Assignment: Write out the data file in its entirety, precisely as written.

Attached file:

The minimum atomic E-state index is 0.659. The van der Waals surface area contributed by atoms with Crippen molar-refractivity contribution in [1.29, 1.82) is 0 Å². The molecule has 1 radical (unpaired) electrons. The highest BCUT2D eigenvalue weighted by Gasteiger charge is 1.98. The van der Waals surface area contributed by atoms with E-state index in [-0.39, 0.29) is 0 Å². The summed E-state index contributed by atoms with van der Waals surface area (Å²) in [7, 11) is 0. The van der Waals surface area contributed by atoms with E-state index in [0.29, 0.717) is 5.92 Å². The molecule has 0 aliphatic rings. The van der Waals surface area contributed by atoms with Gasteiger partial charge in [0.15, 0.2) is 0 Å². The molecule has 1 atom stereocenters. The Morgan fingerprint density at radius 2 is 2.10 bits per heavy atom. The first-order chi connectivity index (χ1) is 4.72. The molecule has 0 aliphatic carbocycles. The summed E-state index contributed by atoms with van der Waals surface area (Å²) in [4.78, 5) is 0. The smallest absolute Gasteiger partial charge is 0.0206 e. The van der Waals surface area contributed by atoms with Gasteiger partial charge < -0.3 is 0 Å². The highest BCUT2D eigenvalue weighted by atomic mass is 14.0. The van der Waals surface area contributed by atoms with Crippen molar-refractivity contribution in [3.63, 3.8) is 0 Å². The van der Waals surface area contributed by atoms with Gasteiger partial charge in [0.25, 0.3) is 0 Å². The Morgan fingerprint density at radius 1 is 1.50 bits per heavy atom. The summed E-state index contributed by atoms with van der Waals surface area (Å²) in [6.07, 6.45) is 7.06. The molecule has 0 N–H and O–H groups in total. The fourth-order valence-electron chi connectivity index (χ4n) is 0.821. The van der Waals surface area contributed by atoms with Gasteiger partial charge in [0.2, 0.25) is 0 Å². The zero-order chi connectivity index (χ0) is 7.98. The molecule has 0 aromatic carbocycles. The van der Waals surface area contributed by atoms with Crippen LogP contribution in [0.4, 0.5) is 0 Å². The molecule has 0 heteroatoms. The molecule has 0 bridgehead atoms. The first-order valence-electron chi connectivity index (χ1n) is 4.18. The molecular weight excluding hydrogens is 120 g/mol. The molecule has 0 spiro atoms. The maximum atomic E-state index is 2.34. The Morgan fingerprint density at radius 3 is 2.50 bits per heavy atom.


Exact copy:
The minimum atomic E-state index is 0.659. The van der Waals surface area contributed by atoms with Crippen molar-refractivity contribution in [1.29, 1.82) is 0 Å². The molecule has 1 radical (unpaired) electrons. The highest BCUT2D eigenvalue weighted by Gasteiger charge is 1.98. The van der Waals surface area contributed by atoms with E-state index in [-0.39, 0.29) is 0 Å². The summed E-state index contributed by atoms with van der Waals surface area (Å²) in [7, 11) is 0. The van der Waals surface area contributed by atoms with E-state index in [0.29, 0.717) is 5.92 Å². The molecule has 0 aliphatic rings. The van der Waals surface area contributed by atoms with Gasteiger partial charge in [0.15, 0.2) is 0 Å². The molecule has 1 atom stereocenters. The Morgan fingerprint density at radius 2 is 2.10 bits per heavy atom. The first-order chi connectivity index (χ1) is 4.72. The molecule has 0 aliphatic carbocycles. The summed E-state index contributed by atoms with van der Waals surface area (Å²) in [4.78, 5) is 0. The smallest absolute Gasteiger partial charge is 0.0206 e. The van der Waals surface area contributed by atoms with Gasteiger partial charge < -0.3 is 0 Å². The highest BCUT2D eigenvalue weighted by atomic mass is 14.0. The van der Waals surface area contributed by atoms with Crippen molar-refractivity contribution in [3.63, 3.8) is 0 Å². The van der Waals surface area contributed by atoms with Gasteiger partial charge in [0.25, 0.3) is 0 Å². The Morgan fingerprint density at radius 1 is 1.50 bits per heavy atom. The summed E-state index contributed by atoms with van der Waals surface area (Å²) in [6.07, 6.45) is 7.06. The molecule has 0 N–H and O–H groups in total. The fourth-order valence-electron chi connectivity index (χ4n) is 0.821. The van der Waals surface area contributed by atoms with Gasteiger partial charge in [0.2, 0.25) is 0 Å². The zero-order chi connectivity index (χ0) is 7.98. The molecule has 0 aromatic carbocycles. The van der Waals surface area contributed by atoms with Crippen LogP contribution in [0.4, 0.5) is 0 Å². The molecule has 0 heteroatoms. The molecule has 0 bridgehead atoms. The first-order valence-electron chi connectivity index (χ1n) is 4.18. The molecular weight excluding hydrogens is 120 g/mol. The molecule has 0 spiro atoms. The maximum atomic E-state index is 2.34. The Morgan fingerprint density at radius 3 is 2.50 bits per heavy atom.